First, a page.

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Four decades of gay archives offered to the University of Minnesota

(Blogmensgo, gay blog of October 29, 2015) The legal fight about gay marriage in the USA started in 1972 when the Supreme Court rejected the demand for a marriage license by Michael McConnell and Jack Baker (case Baker vs. Nelson). Fourty-three years later, the highest US court legalized same-sex marriage for the whole country. On October 26, 2015, the couple offered their complete LGBT archives to the University of Minnesota.

The Gay Revolution

Click to enlarge. ©Simon & Schuster.

Michael McConnell and Jack Baker became part of the American LGBT history when they were the first gay couple to ask for a marriage license on May 18, 1970, which was immediately rejected. Ever since that day, they have kept all documents and objects about the battles and victories of their couple and of the LGBT community.

They gave the University of Minnesota no less than 80 cartons of archives: Letters, photos, legal documents, badges, flags and marching outfits, flyers and invitations. It has been quite helpful that one of the two is a librarian.

However, Michael McConnell, aged 73, is not just a librarian like any other. In 1970, when people found out that he was gay and wanted to marry a man, the university council of the University of Minnesota canceled a previously made offer to hire him as a librarian.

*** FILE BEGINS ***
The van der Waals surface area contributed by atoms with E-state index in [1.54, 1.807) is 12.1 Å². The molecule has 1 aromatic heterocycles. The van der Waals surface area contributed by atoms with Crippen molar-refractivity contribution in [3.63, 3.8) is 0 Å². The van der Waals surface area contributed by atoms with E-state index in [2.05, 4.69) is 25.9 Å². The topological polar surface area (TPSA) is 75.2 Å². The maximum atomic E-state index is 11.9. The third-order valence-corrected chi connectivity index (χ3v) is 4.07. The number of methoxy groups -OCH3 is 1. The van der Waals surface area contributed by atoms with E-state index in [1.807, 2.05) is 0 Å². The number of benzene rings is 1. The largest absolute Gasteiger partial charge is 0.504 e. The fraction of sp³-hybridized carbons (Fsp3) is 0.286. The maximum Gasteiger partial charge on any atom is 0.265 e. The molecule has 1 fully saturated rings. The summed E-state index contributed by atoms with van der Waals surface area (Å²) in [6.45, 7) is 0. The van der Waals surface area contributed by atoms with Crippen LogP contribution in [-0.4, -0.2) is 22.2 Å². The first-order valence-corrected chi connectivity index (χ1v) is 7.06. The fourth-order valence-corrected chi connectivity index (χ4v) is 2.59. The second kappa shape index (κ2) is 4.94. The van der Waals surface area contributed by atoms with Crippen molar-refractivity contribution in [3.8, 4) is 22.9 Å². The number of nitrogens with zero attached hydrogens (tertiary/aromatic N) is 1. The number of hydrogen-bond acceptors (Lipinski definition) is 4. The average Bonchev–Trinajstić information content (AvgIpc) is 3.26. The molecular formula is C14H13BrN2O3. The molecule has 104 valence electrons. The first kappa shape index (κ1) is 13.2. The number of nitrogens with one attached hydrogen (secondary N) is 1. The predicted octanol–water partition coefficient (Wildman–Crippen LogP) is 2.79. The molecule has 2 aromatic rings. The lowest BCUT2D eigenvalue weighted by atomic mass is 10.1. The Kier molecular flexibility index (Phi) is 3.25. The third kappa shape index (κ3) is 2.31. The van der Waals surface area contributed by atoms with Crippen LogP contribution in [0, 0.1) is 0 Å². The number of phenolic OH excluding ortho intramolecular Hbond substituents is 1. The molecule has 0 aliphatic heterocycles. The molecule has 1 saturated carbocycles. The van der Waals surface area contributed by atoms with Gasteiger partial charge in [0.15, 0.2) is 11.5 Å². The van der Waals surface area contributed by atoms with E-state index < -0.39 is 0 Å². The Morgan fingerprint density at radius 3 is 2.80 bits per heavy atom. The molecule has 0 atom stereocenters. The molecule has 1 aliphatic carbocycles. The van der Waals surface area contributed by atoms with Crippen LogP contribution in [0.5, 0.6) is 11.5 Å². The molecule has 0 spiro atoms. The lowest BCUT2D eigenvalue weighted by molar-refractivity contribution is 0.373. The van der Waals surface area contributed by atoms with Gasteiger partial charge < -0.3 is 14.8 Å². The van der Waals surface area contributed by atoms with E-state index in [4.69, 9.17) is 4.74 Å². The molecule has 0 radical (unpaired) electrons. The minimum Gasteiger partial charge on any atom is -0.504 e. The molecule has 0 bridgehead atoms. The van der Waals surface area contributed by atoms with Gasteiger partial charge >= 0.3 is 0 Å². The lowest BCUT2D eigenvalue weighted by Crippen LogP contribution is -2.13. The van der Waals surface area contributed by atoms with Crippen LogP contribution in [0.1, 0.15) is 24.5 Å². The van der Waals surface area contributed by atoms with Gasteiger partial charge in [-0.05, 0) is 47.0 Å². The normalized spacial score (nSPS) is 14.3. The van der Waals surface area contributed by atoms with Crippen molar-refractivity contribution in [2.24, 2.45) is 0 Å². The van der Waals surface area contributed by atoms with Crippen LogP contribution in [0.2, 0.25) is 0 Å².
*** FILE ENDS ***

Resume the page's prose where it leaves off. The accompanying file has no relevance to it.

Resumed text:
Michael took legal action against this decision and won in the first instance. But then, in October 1971, a second-instance court confirmed the right of the University of Minnesota to refuse the position of a librarian to a known homosexual. Back then, homosexuality was seen as a fault, a sin or even a mental disease, and sexual acts between men were subject to criminal prosecution.

Victory, by Linda Hirshman

Victory! ©HarperCollins.

Four decades later, the two men decided to leave their archives to the Jean-Nickolaus Tretter Collection in GLBT Studies of the University of Minnesota. However, Jack Baker asked for a written excuse of the University before doing so.

The current president of the University, Eric Kaler, did that in 2012 and explained that such behavior would not be admissible today. In the meantime, the University has received all the archives to go through.

Since there are numerous very personal documents, the two donators have asked that those personal documents shall only be looked at after their death. For now, the history researchers have access to 34 cartons of materials.

It comes as a late satisfaction to Michael McConnell that the university that had once refused to hire him is now taking care of his archives of a life of love and of fight for gay rights.

Additional comments: Two books were published recently on the fight for LGBT rights in the United States.

Most recently, Lillian Faderman wrote The Gay Revolution: The Story of the Struggle (New York, Simon & Schuster, 816 pages, September 2015). For more information, read the recent review by the New York Times Book Review.

The other reference book was written by Linda Hirshman and is called Victory: The Triumphant Gay Revolution (2012, hardback; HarperPerennial, 464 pages, paperback in 2013).

Lillian Faderman’s book presents a view more focused on lesbian activism whilst Linda Hirshman focuses more on gays. Neither one of the books covers transsexual subjects very thoroughly – maybe because of a lack of documentation and eyewitness accounts.

Frank-S / MensGo
(Nach Star Tribune of October 26, 2015)

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